The ruling Alliance for European Integration announced this weekend that it would submit a proposal to change Article 78 in the Constitution to the Constitutional Court, which would require for the head of state in the country to be directly elected by the people.
Right now, Article 78 says that the President needs to be elected by three fifths of M.P.s in Parliament (61 out of 101). This requirement has caused a stalemate between the anti-Communists and the Communists in the legislature, since both after elections on April 5 and on July 29, neither group had a 61-seat majority.
The Communists have earlier submitted a different proposal to change the Constitution, asking for the head of state's election in Parliament in three rounds. The first round would require 61 votes, then 57, then 52.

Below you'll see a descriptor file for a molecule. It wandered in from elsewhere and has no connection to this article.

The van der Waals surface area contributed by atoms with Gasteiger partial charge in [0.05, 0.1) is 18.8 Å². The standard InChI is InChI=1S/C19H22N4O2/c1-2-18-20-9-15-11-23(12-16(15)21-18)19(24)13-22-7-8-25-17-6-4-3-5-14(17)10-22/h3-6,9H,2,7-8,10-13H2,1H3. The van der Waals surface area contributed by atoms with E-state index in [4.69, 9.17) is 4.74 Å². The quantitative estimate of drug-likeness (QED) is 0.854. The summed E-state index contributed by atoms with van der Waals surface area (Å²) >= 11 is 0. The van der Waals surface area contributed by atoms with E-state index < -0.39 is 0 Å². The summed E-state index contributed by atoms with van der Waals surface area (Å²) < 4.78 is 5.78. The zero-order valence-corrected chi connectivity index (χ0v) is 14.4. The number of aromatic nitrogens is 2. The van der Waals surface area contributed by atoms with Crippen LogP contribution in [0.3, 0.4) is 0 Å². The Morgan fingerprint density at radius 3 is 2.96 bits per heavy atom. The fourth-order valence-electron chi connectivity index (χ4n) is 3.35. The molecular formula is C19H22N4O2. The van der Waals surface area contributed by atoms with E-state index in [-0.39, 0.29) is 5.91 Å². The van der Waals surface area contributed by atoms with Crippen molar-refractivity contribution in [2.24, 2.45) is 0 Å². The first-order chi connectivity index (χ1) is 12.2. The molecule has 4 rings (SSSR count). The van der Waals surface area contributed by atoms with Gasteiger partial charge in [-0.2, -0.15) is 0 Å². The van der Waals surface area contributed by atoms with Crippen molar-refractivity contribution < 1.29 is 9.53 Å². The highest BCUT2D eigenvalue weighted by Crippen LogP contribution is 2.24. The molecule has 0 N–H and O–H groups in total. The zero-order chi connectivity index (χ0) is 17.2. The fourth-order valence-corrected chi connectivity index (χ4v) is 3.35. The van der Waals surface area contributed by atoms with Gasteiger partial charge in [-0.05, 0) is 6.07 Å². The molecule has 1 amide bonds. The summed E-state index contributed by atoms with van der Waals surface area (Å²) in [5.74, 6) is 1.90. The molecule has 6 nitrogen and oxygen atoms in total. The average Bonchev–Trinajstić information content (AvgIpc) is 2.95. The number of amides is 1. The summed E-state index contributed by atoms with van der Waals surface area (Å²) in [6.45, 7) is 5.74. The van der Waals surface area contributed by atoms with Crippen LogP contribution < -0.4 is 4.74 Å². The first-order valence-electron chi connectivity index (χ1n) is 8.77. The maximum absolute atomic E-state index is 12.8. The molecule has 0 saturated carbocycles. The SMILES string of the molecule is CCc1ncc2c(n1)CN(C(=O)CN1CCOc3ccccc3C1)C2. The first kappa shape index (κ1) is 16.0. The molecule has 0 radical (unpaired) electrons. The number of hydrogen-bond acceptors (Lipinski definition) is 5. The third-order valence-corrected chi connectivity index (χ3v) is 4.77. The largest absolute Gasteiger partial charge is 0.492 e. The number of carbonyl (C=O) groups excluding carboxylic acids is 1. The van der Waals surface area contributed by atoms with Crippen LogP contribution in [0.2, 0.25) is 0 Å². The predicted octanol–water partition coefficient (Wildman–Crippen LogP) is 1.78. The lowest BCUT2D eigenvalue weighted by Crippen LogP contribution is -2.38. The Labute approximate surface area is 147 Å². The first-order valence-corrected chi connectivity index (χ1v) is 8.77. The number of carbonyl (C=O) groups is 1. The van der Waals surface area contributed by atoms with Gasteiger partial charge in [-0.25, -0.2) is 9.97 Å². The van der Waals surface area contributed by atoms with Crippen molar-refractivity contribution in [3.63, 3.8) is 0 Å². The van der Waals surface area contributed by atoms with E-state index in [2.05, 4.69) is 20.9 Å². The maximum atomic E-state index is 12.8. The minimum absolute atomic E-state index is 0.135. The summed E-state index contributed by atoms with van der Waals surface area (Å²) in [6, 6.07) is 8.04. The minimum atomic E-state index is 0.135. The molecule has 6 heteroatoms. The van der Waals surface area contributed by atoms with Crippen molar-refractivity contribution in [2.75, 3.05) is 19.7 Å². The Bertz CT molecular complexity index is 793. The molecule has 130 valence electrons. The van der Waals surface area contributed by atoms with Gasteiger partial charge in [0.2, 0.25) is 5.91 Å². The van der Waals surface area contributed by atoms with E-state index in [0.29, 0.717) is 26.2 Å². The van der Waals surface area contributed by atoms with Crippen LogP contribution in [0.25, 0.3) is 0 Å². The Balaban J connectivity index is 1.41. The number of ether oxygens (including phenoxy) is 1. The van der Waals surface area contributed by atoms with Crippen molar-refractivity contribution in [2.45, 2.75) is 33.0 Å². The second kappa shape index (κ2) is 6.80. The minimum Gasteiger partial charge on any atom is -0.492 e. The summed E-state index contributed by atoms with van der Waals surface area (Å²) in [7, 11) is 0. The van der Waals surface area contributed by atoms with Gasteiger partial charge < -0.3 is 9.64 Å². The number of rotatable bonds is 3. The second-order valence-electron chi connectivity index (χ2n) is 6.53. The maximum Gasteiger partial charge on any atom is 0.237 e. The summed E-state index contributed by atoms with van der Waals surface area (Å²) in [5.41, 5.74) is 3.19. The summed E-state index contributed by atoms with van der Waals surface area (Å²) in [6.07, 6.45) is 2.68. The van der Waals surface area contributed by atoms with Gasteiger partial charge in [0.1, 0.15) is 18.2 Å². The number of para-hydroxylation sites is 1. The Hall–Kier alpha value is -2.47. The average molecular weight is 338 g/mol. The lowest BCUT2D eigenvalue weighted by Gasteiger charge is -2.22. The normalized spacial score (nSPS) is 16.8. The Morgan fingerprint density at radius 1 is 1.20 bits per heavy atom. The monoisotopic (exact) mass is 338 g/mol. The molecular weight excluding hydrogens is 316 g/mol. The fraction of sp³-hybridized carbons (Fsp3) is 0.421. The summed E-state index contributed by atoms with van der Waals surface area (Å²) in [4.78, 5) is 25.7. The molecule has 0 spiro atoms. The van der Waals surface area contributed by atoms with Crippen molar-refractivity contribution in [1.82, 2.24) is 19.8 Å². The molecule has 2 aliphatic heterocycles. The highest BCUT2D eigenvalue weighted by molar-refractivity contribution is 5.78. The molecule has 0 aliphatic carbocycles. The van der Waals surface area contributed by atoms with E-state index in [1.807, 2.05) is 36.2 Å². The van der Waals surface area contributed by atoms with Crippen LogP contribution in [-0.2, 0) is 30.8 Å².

The Party of Communists has been a vocal opponent of the direct election of the President. Analysts have suggested that this opposition comes from the fact that the party currently has no visible national leader that could win the election. In contrast, the Democratic Party is headed by Communist defector Marian Lupu, who is most likely to win a direct election.
About 70 percent of Moldovans would like to elect their President directly, according to recent polls.
The country's first and second presidents - Mircea Snegur and Petru Lucinschi - were elected directly. In 2000, the Communists and the Christian Democrats united to change the Constitution and have the head of state be elected by the legislature. Vladimir Voronin was elected in this way twice - in 2001 and 2005.